From scribe and organizer Ann Mestrovich:
At first we threw around some ideas for neighborhoods in the city that “stood out” – the area around Canisius College (anchored by higher ed); the East Side (active community and church groups); and the Fruit Belt (adjacent to the Buffalo Niagara Medical Campus). We then decided to go the obvious route – Elmwood Village. Elmwood is what you’d consider a “cool” area with rising housing values, independently owned and interesting shops, nightlife, and some diverse demographics. This neighborhood is a destination because of its many restaurants, bars, and shops. It has good architecture and green space, with a weekly farmers’ market and annual arts festival. It’s also bookended by museums, a plus for a city that’s just been ranked the #1 arts destination for a mid-size city.
Other positives: the neighborhood refers to itself as a “village” giving it some distinction; we generally agreed that it provides proof to our out of town guests that Buffalo really is, in fact, cool. Especially to Canadians: our proximity to Canada, the value of the dollar, and the Village as a destination bring tourist dollars and positive experiences in.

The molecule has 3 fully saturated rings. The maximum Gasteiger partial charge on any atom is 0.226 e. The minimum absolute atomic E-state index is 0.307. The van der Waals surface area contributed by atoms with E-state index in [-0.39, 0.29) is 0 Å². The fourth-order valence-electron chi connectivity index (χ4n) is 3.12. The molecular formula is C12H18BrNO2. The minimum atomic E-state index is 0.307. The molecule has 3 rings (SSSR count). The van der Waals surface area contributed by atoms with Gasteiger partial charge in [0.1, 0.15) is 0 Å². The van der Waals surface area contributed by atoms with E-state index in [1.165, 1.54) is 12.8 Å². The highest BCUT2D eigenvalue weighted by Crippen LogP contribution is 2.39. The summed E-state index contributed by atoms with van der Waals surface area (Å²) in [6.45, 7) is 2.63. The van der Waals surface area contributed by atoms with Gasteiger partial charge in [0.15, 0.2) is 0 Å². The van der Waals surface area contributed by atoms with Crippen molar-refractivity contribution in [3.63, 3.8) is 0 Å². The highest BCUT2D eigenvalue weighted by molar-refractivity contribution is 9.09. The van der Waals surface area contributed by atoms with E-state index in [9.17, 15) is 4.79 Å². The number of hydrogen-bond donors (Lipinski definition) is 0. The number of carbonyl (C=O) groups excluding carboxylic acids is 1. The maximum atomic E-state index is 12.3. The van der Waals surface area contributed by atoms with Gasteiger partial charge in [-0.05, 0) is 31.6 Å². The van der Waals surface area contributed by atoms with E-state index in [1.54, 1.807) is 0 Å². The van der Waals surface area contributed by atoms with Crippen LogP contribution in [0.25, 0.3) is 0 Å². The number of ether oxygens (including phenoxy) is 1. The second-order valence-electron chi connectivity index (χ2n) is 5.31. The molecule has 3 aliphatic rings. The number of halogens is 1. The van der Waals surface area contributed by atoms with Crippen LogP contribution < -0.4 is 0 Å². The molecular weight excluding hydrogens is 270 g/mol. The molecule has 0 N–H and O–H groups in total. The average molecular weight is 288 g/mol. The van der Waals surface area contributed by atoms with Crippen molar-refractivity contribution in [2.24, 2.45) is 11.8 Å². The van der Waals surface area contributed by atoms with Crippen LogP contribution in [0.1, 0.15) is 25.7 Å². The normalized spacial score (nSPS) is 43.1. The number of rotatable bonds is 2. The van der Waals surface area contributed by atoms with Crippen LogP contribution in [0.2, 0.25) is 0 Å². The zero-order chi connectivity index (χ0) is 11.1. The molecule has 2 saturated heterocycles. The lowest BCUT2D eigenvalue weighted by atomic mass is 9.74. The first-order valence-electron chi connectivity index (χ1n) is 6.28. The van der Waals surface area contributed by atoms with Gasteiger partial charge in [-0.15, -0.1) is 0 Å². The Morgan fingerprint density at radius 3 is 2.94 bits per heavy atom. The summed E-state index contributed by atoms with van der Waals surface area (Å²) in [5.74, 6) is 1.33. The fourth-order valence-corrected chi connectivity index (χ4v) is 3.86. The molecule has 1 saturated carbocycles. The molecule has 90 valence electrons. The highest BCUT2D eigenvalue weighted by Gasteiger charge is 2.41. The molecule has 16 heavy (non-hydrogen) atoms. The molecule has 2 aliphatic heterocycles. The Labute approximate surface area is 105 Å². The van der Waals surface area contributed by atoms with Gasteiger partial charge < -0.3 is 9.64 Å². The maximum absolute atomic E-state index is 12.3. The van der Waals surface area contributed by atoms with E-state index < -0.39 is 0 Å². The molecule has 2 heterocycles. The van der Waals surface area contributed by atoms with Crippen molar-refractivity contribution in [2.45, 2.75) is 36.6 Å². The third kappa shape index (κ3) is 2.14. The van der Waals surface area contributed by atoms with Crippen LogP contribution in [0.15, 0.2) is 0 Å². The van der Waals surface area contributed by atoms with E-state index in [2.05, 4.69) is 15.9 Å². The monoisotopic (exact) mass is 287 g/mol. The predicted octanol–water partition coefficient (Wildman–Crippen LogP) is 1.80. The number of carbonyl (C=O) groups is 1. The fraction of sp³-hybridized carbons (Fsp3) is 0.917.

What isn’t so great:
· While rising housing values are good for homeowners/sellers, it may not be so good for buyers/renters.
· A majority of the population is white (and does a lot of yoga!) so it’s not as diverse as it could be.
· Public schools are an issue; many families try to get into the charter schools or go private – a negative for some.
So I asked, “why did Elmwood turnaround?”
The response was the private actions of dedicated residents and business owners organizing themselves for change.
Another question: “what role did/does the public sector play here?”
Answer: not much, as far as we could tell. One major public sector example, though, was Buffalo State College, which anchors one end of the neighborhood and works to recruit faculty from out of state…which led to this interesting tidbit:
University at Buffalo and other colleges here provide incentives for faculty who buy houses locally, through home loan guarantees, closing fees and down payment costs, etc.
Reactions to Joe Edwards:
Liked the idea of keeping 1st floor space open to retail only; as well as dissuading retail overlap. Elmwood is prized for its independent retail establishments.
It’s near Washington U – which feeds into the local economy; same for Buff State
To note: Joe seemed to own a heck of a lot of property and had very clear ideas of what he wanted to see be developed in the Loop. We wondered, is it good to have development tied to only a powerful few? Some suggested this is true of Elmwood, with only a handful of owners controlling space and rent prices…
Major points to sum up: all of the neighborhoods we mentioned were anchored to cultural or educational institutions and independent business. These anchors, along with strong private sector organization, and good PR are all good for making Elmwood a neighborhood of choice.
Check it: http://www.foreverelmwood.org/